Inference of Low-Dimensional Latent Structure in High-Dimensional Data
The problem of learning a latent model for sparse or low-dimensional representation of high-dimensional data has attracted significant attention for many years. This thesis focuses on learning latent models for sparse or low-dimensional representation of images, dynamic data, and documents with Bayesian nonparametrics. The thesis consists of three parts.
First, nonparametric Bayesian methods are considered for recovery of imagery based upon compressive measurements. A truncated beta-Bernoulli process is employed to infer an appropriate dictionary for the test data, and also for image recovery. In the context of compressive sensing, significant improvements in image recovery are manifested using learned dictionaries, relative to using standard orthonormal image expansions. The compressive-measurement projections are also optimized for the learned dictionary. Spatial inter-relationships within imagery are exploited through use of the Dirichlet and probit stick-breaking processes. Several example results are presented, with comparisons to other state-of-the-art methods in the literature.
Second, hierarchical Bayesian methods are employed to learn a reversible statistical embedding. The proposed embedding procedure is connected to spectral embedding methods, for example, diffusion maps and Isomap, yielding a new statistical spectral framework. The proposed approach allows one to discard the training data when embedding new data, allows synthesis of high-dimensional data from the embedding space, and provides accurate estimation of the latent-space dimensionality. Hierarchical Bayesian methods are also developed to learn a nonlinear dynamic model in the low-dimensional embedding space, allowing joint analysis of multiple types of dynamic data, sharing strength and inferring inter-relationships. In addition to analyzing dynamic data, the learned model also yields effective synthesis. Example results are presented for statistical embedding, latent-space dimensionality estimation, and analysis and synthesis of high-dimensional (dynamic) motion-capture data.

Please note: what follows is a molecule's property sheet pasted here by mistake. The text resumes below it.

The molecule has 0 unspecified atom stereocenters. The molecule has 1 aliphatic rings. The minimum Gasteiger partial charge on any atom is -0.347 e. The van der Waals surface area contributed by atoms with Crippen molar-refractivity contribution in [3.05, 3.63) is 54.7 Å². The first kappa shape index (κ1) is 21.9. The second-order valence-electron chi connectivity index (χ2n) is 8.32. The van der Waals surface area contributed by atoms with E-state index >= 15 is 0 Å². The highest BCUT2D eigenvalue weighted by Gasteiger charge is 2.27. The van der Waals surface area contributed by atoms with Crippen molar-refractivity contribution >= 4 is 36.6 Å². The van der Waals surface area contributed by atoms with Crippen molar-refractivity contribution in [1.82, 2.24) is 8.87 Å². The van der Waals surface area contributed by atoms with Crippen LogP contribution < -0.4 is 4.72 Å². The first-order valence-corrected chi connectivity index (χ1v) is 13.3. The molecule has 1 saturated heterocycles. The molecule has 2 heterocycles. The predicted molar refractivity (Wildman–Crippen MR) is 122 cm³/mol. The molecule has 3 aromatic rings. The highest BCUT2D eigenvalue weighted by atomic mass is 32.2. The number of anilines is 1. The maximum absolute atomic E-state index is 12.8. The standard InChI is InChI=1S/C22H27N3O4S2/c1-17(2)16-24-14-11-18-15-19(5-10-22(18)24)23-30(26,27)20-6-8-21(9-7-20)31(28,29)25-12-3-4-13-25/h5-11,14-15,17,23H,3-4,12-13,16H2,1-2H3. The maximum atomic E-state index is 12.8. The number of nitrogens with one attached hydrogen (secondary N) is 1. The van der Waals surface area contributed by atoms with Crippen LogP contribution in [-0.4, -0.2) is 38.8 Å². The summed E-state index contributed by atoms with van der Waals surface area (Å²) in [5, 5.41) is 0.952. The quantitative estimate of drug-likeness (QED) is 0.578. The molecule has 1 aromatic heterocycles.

Third, a new hierarchical tree-based topic model is developed, based on nonparametric Bayesian techniques. The model has two unique attributes: (i) a child node in the tree may have more than one parent, with the goal of eliminating redundant sub-topics deep in the tree; and (ii) parsimonious sub-topics are manifested, by removing redundant usage of words at multiple scales. The depth and width of the tree are unbounded within the prior, with a retrospective sampler employed to adaptively infer the appropriate tree size based upon the corpus under study. Excellent quantitative results are manifested on five standard data sets, and the inferred tree structure is also found to be highly interpretable.
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